Sorry, but I cannot see any potential appeal for you - the citizenship act is very very clear on this case.

I can pass on an English speaking lawyer to you if you so wish, but it seems pretty clear cut - your father lost Polish citizenship before 1951, and thus you are denied it as a result.

What's wrong about being a Canadian citizen? You can still travel to Poland anytime you want to, right?

Probably there are children who want EU citizenship for their children. Americans (and Canadians) are really restricted in Europe without it.

edit : just noticed this

Art. 13. Granting and loss of Polish citizenship, if no other disposition of Minister of Interior was reserved, concerns a wife of a man who is granted or loses Polish citizenship, and also his children who are younger than 18 years old.

Almost certainly clear cut case - Polish citizenship was lost before 1951, therefore, no option exists to recover it.

And just to confirm this, from the 1951 Act -

Art. 2. From the date this law goes into force, Polish citizens are those, who:

1) in accordance with the previous laws, are Polish citizens.

The father would have lost Polish citizenship beyond any doubt - and this article confirms it.
LewisPilot2013 - | 4
18 Jan 2011  #8
you would have needed to obtain Polish citizenship from your father due to the act in force

I was born in the United States, my father was American and my mother is Polish. Does this mean I cannot get Polish citizenship because my father was American, even-though my mother still has Polish citizenship?
rybnik 18 | 1,462
18 Jan 2011  #9
At present it doesn't matter whether your mother or father is Polish: provided that one of them is and they did not renounce your claim to a Polish passport

How would one know if your parents renounced your claim to a polish passport?
delphiandomine 83 | 17,596
18 Jan 2011  #10
Does this mean I cannot get Polish citizenship because my father was American, even-though my mother still has Polish citizenship?

Depends on whether your mother was stripped of Polish citizenship or not.

The acts are all here - cklawoffice/polish-citizenship-law.

How would one know if your parents renounced your claim to a polish passport?

There's a formal procedure to do this - I think some countries require it before they'll grant citizenship.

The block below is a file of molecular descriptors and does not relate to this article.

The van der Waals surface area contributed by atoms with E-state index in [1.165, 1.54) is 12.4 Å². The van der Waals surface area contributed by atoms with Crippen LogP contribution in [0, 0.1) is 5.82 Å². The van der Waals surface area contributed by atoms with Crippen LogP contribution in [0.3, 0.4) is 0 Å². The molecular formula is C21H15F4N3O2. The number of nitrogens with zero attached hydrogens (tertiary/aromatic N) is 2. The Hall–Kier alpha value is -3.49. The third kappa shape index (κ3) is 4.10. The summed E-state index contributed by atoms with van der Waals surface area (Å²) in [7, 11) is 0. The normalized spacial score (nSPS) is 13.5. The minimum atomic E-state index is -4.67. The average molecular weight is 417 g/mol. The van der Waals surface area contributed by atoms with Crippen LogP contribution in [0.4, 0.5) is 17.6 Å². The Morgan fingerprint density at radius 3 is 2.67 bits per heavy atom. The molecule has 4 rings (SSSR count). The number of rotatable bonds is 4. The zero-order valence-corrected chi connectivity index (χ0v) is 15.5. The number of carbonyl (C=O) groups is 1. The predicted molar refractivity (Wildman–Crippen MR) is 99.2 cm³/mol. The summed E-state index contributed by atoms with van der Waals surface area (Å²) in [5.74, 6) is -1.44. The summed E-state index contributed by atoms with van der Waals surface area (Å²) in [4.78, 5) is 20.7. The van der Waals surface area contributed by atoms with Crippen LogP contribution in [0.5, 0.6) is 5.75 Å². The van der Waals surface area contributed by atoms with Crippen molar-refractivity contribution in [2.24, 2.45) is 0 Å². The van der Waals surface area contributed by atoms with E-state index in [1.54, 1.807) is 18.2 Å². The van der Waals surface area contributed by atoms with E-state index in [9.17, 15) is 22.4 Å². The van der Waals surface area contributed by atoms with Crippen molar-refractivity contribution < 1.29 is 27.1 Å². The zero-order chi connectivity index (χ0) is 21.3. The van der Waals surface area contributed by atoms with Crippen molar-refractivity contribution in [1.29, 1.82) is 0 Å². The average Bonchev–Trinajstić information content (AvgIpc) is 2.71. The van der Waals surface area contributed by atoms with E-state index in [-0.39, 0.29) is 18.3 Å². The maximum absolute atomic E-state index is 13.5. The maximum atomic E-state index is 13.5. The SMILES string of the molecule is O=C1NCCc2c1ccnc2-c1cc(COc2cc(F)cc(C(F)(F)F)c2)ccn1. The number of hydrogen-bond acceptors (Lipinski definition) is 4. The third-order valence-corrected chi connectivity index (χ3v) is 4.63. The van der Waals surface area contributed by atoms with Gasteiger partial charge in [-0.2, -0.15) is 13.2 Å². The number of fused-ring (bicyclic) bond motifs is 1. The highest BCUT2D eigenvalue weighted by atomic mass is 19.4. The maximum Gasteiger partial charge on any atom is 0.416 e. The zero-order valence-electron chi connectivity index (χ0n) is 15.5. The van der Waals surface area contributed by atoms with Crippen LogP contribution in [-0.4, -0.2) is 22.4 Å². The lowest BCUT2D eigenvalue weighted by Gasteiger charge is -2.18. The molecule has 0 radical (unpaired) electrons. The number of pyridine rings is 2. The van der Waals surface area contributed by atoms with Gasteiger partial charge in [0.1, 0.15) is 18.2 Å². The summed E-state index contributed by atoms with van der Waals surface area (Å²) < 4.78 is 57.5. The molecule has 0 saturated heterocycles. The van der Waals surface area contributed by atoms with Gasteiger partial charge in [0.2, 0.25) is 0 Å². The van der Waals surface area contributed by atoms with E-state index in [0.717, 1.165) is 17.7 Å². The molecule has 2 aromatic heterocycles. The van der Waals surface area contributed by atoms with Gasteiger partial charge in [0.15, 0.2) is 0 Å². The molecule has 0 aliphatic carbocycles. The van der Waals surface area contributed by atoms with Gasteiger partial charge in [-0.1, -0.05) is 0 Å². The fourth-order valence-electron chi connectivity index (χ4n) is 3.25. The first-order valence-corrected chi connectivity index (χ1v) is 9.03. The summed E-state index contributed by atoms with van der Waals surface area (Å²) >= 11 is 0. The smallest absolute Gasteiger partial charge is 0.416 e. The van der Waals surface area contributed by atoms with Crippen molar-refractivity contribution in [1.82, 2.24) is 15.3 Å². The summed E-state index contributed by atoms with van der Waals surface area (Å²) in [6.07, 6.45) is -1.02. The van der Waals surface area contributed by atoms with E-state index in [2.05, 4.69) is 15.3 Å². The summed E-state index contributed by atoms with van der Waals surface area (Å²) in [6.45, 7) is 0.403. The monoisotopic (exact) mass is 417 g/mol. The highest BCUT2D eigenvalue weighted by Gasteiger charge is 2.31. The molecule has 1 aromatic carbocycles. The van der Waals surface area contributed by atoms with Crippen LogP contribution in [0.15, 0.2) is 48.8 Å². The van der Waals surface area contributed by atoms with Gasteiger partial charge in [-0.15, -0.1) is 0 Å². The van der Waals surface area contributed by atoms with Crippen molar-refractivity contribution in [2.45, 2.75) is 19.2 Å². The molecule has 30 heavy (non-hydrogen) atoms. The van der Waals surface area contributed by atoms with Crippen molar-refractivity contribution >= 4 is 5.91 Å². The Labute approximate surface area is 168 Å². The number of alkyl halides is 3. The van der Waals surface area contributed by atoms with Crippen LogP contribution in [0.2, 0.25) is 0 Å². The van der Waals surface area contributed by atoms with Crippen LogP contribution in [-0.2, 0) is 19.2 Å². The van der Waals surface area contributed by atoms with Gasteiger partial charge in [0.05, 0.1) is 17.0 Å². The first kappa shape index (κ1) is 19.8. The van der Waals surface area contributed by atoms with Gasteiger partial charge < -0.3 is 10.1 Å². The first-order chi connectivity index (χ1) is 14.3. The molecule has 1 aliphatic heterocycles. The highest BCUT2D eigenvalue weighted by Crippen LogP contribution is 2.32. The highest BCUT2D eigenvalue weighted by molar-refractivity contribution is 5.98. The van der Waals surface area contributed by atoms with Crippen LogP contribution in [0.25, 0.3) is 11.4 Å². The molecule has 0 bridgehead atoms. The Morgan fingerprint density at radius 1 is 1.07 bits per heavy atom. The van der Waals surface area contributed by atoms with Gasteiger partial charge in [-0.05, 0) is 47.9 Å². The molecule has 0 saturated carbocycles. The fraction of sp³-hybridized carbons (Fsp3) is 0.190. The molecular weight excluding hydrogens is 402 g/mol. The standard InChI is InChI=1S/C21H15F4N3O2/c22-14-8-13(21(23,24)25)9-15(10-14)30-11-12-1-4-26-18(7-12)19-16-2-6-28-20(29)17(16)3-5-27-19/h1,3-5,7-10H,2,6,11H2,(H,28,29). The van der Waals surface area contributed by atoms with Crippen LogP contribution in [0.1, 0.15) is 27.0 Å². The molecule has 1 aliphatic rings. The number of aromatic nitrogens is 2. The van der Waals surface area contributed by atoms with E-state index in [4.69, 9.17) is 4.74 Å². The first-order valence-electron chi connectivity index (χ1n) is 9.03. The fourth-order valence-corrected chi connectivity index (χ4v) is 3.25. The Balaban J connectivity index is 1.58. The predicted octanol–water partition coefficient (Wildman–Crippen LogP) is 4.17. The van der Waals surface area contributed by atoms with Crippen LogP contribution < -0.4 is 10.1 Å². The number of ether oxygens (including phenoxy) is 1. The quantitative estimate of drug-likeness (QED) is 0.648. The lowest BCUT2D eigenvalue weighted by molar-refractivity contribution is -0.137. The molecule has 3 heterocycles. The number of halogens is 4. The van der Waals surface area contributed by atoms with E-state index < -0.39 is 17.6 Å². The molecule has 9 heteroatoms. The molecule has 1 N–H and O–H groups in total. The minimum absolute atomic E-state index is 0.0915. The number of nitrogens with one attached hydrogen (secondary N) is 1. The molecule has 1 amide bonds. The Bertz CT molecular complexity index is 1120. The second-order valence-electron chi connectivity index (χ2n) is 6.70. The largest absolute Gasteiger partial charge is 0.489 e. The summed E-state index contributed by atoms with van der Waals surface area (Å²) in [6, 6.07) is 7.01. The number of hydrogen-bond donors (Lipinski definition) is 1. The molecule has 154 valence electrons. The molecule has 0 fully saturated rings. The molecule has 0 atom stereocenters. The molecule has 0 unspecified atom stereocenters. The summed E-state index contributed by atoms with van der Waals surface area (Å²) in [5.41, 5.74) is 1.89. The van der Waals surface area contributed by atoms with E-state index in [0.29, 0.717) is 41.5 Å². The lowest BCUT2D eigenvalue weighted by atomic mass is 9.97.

Guest
18 Jan 2011  #11
Is it true that the communist law revoking Polish citizenship still applies? My father was in the Polish forces of the British Army in WW2 and came east of the curzon line.

Has he and I lost citizenship?
OP helcha 3 | 10
19 Jan 2011  #12
delphiandomine:

Thanks for your detailed explanation. It never occured to me to get records of my father's military service and so in sharing with others I hope to alert them to this aspect of Polish citizenship laws. You outlined it so clearly.

The appeal period is only 2 weeks and so it doesn't give me enough time to search for these military records in case my father did fulfill his military obligations and his citizenship was not lost.

Its very clear that the obligation is on the applicant to provide this information.

Military service had to be completed in the period 18yrs-50yrs. My father turned 50 in 1950 and so unfortunately his situation fell under this citizenship act that went from 1920-51. I share that as every situation is different and my father's birthdate was important in this case. The Consul General explained that we didn't lose citizenship until after he turned 50.

Hope that helps others.

Helcha
f-stop
19 Jan 2011  #13
obtaining another country's citizenship;

Really?
Harry
19 Jan 2011  #14
According to the laws which were in force at that time, it did. Now traitors and turncoats are allowed (by Poland at least) to keep their citizenship when they turn their backs on Poland. But of course no Pole would ever turn their back on Poland.
delphiandomine 83 | 17,596
19 Jan 2011  #15
The appeal period is only 2 weeks

In light of this - I would suggest (if you really want to pursue it, though I don't recommend it!) contacting a lawyer as soon as possible. I do know a very good lawyer that might be able to help - but I really don't think it's a good idea in this situation as the law seems so clear.

The Consul General explained that we didn't lose citizenship until after he turned 50.

Yep - without being discharged, he would have remained a citizen.

What you can do is if you speak Polish fluently and have stayed "in touch" with Poland, then you can try petitioning the President of Poland as a last resort. It's very unlikely to succeed, but may be worth a try? It's only worth doing if you can move to Poland and integrate immediately, however.

Now traitors and turncoats are allowed (by Poland at least) to keep their citizenship when they turn their backs on Poland.

I'm still wondering why the PRL law allowed them to keep their citizenship.
OP helcha 3 | 10
20 Jan 2011  #16
Thanks for your suggestions. At this point I will just drop it as the timing is very poor and I have already spent a lot of money on this. I wanted to enable my kids to have EU membership but I am not desperate to succeed.
isthatu2 4 | 2,708
20 Jan 2011  #17
It would seem unlikely that a fit young man born in 1900 didnt do some form of mil service if he stayed in Poland till 1927,unless there was a good reason/formal exemption for him not to,surely if the Polish government are implying the records of this are gone in Poland(ww2 tended to do that to paper records around europe) they can not put the onus on you to provide paperwork from pre 1927?
jotunn
20 Nov 2018  #18
but you can get full and unlimited residence and work permit as a "person of polish origins"? And I've heard they even have some public transport discount for such residence permit